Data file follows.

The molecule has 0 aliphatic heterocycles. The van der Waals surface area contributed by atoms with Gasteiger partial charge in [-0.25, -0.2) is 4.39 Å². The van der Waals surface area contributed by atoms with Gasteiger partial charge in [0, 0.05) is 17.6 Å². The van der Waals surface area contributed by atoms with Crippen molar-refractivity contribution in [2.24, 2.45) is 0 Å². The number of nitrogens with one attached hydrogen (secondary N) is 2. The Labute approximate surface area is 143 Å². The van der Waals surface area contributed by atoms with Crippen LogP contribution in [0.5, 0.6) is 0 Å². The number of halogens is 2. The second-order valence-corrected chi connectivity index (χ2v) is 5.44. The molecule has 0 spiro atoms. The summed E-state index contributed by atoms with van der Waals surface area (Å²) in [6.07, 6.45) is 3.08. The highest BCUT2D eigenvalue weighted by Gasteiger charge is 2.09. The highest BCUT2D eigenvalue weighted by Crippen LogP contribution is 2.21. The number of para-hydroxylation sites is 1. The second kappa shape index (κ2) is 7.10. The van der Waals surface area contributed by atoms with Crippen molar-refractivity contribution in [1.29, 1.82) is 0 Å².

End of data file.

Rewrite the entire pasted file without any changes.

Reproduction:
The molecule has 0 aliphatic heterocycles. The van der Waals surface area contributed by atoms with Gasteiger partial charge in [-0.25, -0.2) is 4.39 Å². The van der Waals surface area contributed by atoms with Gasteiger partial charge in [0, 0.05) is 17.6 Å². The van der Waals surface area contributed by atoms with Crippen molar-refractivity contribution in [2.24, 2.45) is 0 Å². The number of nitrogens with one attached hydrogen (secondary N) is 2. The Labute approximate surface area is 143 Å². The van der Waals surface area contributed by atoms with Crippen LogP contribution in [0.5, 0.6) is 0 Å². The number of halogens is 2. The second-order valence-corrected chi connectivity index (χ2v) is 5.44. The molecule has 0 spiro atoms. The summed E-state index contributed by atoms with van der Waals surface area (Å²) in [6.07, 6.45) is 3.08. The highest BCUT2D eigenvalue weighted by Gasteiger charge is 2.09. The highest BCUT2D eigenvalue weighted by Crippen LogP contribution is 2.21. The number of para-hydroxylation sites is 1. The second kappa shape index (κ2) is 7.10. The van der Waals surface area contributed by atoms with Crippen molar-refractivity contribution in [1.29, 1.82) is 0 Å².